Cerebras Builds 'Fastest' Supercomputer Network in the World

The Condor Galaxy system of nine supercomputers gives market leader Nvidia competition in AI training and compute

Ben Wodecki, Jr. Editor

July 20, 2023

3 Min Read

At a Glance

  • Cerebras unveils Condor Galaxy, a network of nine AI supercomputers it bills as the fastest ever built.
  • Condor Galaxy will expand available AI training capacity at a time when market leader Nvidia has a backlog.
  • Cerebras CEO: Setting up a generative AI model takes "minutes, not months and can be done by a single person."

Cerebras Systems, the AI hardware startup known for continually raising the bar on computing, has unveiled Condor Galaxy, a network of supercomputers it said will be the fastest ever built.

Named after the largest galaxy in the universe, Condor Galaxy consists of a system of nine linked supercomputers that the company said promises to “significantly reduce” AI model training times.

The supercomputing system will have a total expected capacity of 36 exaFLOPs, or over 20 times greater than the current fastest supercomputer in the world, HPE’s Frontier at Oak Ridge National Laboratory.

This additional capacity comes as current cloud providers look for alternatives to Nvidia, which dominate the AI chip and computing market but has a backlog to fill, according to Reuters.

Cerebras has sold the first supercomputer for $100 million to G42, a technology holding company based in the UAE that owns cloud computing and data center businesses, a company spokesperson told AI Business. The two partners will offer access to this supercomputer as a cloud service.

"There will be some excess capacity that we hope to wholesale with Cerebras to customers in the open-source AI community from many places around the world, especially in the U.S. ecosystem,” G42 Cloud CEO Talal Al Kaissi told Reuters.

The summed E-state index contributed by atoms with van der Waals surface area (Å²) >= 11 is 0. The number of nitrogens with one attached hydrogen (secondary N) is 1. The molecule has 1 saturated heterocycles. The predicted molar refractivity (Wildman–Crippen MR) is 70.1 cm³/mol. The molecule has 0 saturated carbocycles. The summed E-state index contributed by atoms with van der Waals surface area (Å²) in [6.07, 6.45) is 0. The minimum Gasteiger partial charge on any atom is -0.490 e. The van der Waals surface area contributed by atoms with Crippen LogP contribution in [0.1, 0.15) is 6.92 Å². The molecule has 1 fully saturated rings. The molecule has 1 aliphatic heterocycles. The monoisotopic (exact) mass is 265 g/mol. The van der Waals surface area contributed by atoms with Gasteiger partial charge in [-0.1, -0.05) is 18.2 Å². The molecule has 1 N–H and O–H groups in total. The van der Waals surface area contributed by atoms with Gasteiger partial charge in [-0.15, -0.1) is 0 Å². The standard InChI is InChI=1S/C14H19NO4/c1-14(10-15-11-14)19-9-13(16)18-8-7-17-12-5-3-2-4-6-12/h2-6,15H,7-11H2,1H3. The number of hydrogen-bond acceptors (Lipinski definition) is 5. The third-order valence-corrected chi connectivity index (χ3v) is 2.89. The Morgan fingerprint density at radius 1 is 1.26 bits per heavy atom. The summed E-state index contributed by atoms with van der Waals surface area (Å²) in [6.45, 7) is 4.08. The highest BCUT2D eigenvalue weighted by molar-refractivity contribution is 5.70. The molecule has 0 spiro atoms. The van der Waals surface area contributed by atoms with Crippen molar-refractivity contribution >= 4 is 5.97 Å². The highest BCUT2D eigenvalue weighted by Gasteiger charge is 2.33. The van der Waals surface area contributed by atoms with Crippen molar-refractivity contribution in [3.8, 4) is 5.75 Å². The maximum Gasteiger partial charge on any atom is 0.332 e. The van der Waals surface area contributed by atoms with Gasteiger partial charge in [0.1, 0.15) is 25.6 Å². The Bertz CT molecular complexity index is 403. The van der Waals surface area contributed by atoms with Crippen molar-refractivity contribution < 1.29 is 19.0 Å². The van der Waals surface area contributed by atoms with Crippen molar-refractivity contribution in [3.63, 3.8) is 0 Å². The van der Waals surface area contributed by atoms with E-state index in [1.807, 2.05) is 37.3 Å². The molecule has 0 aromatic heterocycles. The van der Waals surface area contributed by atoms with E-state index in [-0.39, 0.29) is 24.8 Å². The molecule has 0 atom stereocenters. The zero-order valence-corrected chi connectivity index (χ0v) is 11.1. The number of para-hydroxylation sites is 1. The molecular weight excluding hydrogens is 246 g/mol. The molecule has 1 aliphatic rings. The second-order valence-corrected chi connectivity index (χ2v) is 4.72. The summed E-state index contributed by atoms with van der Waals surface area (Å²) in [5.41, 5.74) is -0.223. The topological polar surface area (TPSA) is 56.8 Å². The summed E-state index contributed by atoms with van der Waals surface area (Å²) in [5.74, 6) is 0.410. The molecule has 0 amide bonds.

Related:AI Supercomputer Pioneer Cerebras Unveils 7 Language Models

This is the first time Cerebras has partnered not only to build a dedicated AI supercomputer but also to manage and operate it.

The first supercomputer

The first of the nine supercomputers has been deployed at the Colovore data center in Santa Clara, California. Called CG-1 for Condor Galaxy 1, it boasts 4 exaFLOPs and 54 million cores. In comparison, HPE’s Frontier has nearly nine million cores and 1.7 peak exaFLOPs, according to Top 500.

Cerebras is building two more supercomputers with 4 exaFLOPs each, in Austin, Texas and Ashville, N.C., which are scheduled to be operational in the first half of 2024, the Cerebras spokesperson said. Six other supercomputers whose locations were not disclosed will be built in 2024.

CG-1 “dramatically reduces AI training timelines while eliminating the pain of distributed compute,” said Cerebras CEO Andrew Feldman, in a statement. He contends that many cloud companies spend billions to build "massive GPU clusters" and are "extremely difficult to use."

"Distributing a single model over thousands of tiny GPUs takes months of time from dozens of people with rare expertise," Feldman added. "CG-1 eliminates this challenge."

With CG-1, setting up generative AI models takes "minutes, not months and can be done by a single person," Feldman said.

Related:Cerebras Systems CEO on the ‘Perfect Machine to do Big AI’

Access to CG-1 is available now.

Under the hood

CG-1 alone has 64 of Cerebras’ CS-2 systems, which are based on the company’s plate-sized WSE-2 AI chips containing 2.6 trillion transistors and 850,000 AI cores. Some 72,700 AMD EPYC cores alongside 54 million Cerebras cores feed it 388 terabits per second of fabric bandwidth.

CG-1 alone can train AI models up to 600 billion parameters in size - add eight more for the entire network. CG-1 also supports training of long sequence lengths, up to 50,000 tokens out of the box, without any special software libraries.

All programming for CG-1 is done entirely without distributed programming languages, meaning large AI models can be run without weeks spent distributing work over thousands of GPUs.

AI training takes off

As companies scramble to build or customize their own AI models, they are going to need to train AI models – and vendors are looking to offer their services to this fast-growing market.

Bedrock from Amazon offers customers access to preexisting models from Anthropic and Stability AI as well as developer tools to build and scale their own generative AI applications.

In June, HPE entered the training platform market with GreenLake for Large Language Models.

Other vendors include Microsoft Azure, Google Cloud, SambaNova, Graphcore and the now-Intel-owned Habana.

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ChatGPT / Generative AI

About the Author(s)

Ben Wodecki

Jr. Editor

Ben Wodecki is the Jr. Editor of AI Business, covering a wide range of AI content. Ben joined the team in March 2021 as assistant editor and was promoted to Jr. Editor. He has written for The New Statesman, Intellectual Property Magazine, and The Telegraph India, among others. He holds an MSc in Digital Journalism from Middlesex University.

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